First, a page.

I believe I have given sufficient reasons for making thinking the starting point for my study of the world. When Archimedes had discovered the lever, he thought he could lift the whole cosmos from its hinges, if only he could find a point of support for his instrument. He needed something that was supported by itself and by nothing else. In thinking we have a principle which subsists through itself. Let us try therefore to understand the world starting from this basis. We can grasp thinking by means of itself. The question is, whether we can also grasp anything else through it.
Challenges Working with the Foundational Exercise & Responsive Ruminations
The current, modified version of the exercise and the following challenges and responsive ruminations result from a weekend experimenting with the foundational exercise with members of a group. To clarify... neither the challenges expressed nor the responsive ruminations are speculative; rather, they evolve out of work with the exercise.
When we try to observe thinking it is very difficult to avoid re-thinking the very thoughts we are trying to observe.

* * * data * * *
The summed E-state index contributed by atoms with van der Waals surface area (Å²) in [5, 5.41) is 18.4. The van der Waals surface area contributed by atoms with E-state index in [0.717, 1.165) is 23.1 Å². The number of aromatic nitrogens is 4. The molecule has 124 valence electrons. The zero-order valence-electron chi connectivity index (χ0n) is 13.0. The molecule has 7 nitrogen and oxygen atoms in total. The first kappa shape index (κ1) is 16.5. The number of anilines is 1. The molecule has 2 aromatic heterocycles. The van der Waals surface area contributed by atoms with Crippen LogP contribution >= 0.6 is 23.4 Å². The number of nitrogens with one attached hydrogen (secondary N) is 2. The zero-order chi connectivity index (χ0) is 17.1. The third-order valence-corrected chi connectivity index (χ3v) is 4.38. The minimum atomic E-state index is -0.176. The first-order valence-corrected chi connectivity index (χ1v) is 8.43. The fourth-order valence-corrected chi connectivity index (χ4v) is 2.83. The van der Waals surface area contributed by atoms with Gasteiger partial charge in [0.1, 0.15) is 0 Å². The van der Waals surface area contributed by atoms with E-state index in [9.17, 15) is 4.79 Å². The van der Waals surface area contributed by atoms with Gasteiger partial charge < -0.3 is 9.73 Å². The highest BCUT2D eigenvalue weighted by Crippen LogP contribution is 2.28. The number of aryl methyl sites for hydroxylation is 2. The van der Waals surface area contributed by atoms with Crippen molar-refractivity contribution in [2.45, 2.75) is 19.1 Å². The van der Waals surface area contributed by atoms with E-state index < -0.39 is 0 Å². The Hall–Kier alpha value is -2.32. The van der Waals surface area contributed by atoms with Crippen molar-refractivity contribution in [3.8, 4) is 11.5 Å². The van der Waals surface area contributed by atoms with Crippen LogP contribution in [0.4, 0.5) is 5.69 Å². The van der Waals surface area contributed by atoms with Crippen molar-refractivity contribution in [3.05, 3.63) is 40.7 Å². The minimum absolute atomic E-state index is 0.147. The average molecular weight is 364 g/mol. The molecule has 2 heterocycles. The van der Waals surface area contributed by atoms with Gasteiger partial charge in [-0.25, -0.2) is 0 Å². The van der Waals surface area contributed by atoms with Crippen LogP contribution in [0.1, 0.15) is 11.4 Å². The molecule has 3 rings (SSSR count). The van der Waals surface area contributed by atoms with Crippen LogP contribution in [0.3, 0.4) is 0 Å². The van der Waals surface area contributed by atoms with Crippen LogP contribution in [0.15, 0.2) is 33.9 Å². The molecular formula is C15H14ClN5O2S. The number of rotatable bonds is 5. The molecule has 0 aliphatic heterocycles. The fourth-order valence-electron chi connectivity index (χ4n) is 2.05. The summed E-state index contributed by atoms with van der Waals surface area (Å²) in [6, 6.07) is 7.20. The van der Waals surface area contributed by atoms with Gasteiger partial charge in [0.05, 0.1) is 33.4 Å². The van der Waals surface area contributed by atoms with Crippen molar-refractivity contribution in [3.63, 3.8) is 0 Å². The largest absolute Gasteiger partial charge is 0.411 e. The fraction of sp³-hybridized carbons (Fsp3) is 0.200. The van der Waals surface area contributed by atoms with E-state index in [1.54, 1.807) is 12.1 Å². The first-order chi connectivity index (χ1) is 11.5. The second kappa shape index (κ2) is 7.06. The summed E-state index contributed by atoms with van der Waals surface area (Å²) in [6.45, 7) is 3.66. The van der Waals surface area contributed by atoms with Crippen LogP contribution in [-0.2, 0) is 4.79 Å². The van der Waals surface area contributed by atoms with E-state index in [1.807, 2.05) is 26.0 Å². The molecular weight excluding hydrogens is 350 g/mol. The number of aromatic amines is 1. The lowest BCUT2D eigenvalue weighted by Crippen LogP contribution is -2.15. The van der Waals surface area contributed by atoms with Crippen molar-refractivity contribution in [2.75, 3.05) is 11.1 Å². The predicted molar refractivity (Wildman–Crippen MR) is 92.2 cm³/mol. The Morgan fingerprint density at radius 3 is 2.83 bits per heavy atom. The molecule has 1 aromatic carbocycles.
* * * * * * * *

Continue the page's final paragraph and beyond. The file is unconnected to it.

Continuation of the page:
Observing our thinking is clearly not a mere re-thinking of the thoughts we’re trying to observe. But that doesn’t mean the re-thinking needs to be avoided. As an analogy, when I think about an occurrence (e.g. a movement in the leaves of a plant) in the process of thinking about it I may decide I need to look at the occurrence again. This re-looking is an act I perform in order to enrich my thinking.
Similarly, when I observe the thinking that I have just done, I may need first to re-think my thoughts about the occurrence. The re-thinking is a process of holding the thinking up before me so that it can be observed.
What’s important is that I don’t stop with the re-thinking. It is difficult to take the next step and move on to observation of the thinking. As Steiner says, we’re moving into an exceptional state and this requires a noticeable increase in will activity. But it’s something everybody can do.
When we try to observe thinking it is very difficult to avoid adding fresh thinking to the thoughts. When attempting the foundational exercise I have found it impossible to prevent this “secondary” thinking entirely, although some times have been more successful than others.
In connection with this issue, it’s necessary first to distinguish two different modes of thinking:
A) Thinking which is an observation of thinking AND
B) Thinking which adds fresh thinking to the initial observation of the occurrence
We can distinguish between the two modes by recognizing the object of the thinking. If the object of the thinking is the thinking we have just done, we are in A). If the object of the thinking is the occurrence in the world which we initially observed, then we are in B).